to name the things that often go unspoken

 

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One of the paradoxes of writing is the desire to be known and yet, at the same time, allowing others to interpret who you are however they choose. There is no controlling the outcome. I share my thoughts and you take it as you will. And that’s okay. For me, writing is about growth and wonder and questions and process and naming the things that often go unspoken and maybe even stringing words together that resonate with some other soul somewhere, too.

I have gone through a season where I have kept writing, but I haven’t been sharing much of it. Something about where I am and who is watching me (whether it is only in my head or not) has made me become more worried about how I express myself – which I already had enough anxiety about to begin with.

How do you release those fears and be who you are?

Because really, what is there to lose, anyway?

Perhaps a false expectation someone has of who I am, but I would rather lose something that wasn’t really mine to begin with than to never respond to the pull I feel to put words to what is difficult to name.

Like how lonely it feels to suddenly not know what you believe and wonder how you lived so much of life going through empty motions and begin to question who you are at every level. What did any of this actually mean? What was it for? What kind of person has it made me? How blind have I been?

The days that follow it all begins to taste so stale and like nothing more than meaningless words with hollow hope and no action to stand up for anything that actually mattered.

And for some reason, you feel like you are doing something wrong, you are something wrong, and no one knows quite what to do about you.

There have been moments where I have faced the void where I had always felt God before and wondered what would happen if I just cut myself off from it and never looked back. But I could never do it. I could never dismiss entirely this mystery or stop questioning the divine or neatly tuck in a box with hard parameters the many experiences and things that have happened to me along the way.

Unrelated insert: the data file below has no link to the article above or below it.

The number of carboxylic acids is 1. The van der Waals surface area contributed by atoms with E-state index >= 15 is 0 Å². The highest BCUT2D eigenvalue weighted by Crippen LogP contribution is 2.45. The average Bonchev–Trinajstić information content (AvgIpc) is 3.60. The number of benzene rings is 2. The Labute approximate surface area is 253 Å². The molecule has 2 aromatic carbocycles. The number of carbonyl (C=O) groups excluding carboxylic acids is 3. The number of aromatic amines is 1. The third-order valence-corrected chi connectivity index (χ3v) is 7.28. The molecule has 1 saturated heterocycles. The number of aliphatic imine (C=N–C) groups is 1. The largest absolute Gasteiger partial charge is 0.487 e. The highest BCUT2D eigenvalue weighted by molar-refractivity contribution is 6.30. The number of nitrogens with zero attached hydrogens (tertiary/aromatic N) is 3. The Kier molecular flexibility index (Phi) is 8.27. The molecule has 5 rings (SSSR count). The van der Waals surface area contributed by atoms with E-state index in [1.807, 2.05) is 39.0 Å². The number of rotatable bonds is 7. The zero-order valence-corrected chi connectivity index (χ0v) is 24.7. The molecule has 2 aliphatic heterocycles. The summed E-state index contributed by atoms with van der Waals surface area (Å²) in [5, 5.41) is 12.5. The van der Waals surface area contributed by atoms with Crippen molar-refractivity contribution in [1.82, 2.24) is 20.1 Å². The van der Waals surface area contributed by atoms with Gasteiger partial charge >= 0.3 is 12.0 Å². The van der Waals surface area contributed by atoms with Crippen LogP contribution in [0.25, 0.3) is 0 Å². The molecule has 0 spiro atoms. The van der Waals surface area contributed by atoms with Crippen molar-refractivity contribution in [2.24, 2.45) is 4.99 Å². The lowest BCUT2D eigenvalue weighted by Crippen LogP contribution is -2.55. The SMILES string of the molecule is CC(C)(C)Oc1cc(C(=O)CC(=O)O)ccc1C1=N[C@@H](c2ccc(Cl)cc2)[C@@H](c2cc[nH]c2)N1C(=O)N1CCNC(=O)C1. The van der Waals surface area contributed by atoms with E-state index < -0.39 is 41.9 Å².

Instead, I felt stuck in a sleepy faith that maybe made me feel something, but hardly appeared to make any visible marks on the world for good.

Until one day, quietly and without much effort, I woke up.

And the colors around me seemed less dull and there was a hint of dewey hope hanging in the air and maybe, just maybe, I thought I had found myself or some remnant of faith or spirituality again.

And again I was faced with this Jesus fellow, the one thing I couldn’t let go of entirely about the faith I was brought up in. I have always believed that if we lived out the subversive, messy, heart-centered message of this eccentric man who invited us to be radical peacemakers and reach out – not just in charity, but in true relationship – to the ones no one wants to hang out with, the world would experience a new surge of hope, starting with the those who need it the most, those found at the lowest rung of the social ladder.

And now, I am here, working full-time at a church. I don’t know exactly how I got here. When I think about it, it feels like an unexpected wind came through and whisked everything into place and dropped us here.

But slowly, I am leaning into this reality and seeing something new – something like hope or purpose – growing inside. I wonder if it has always been there, this ember, just waiting. Waiting for the Wind to come and fan it into a blaze. Hardened layers from years of learning to hide so as not to disappoint is giving way to a soft and moldable human that wants nothing more than to receive grace and let it flow outward to others. It is a breaking that is good, a rawness that breathes hope.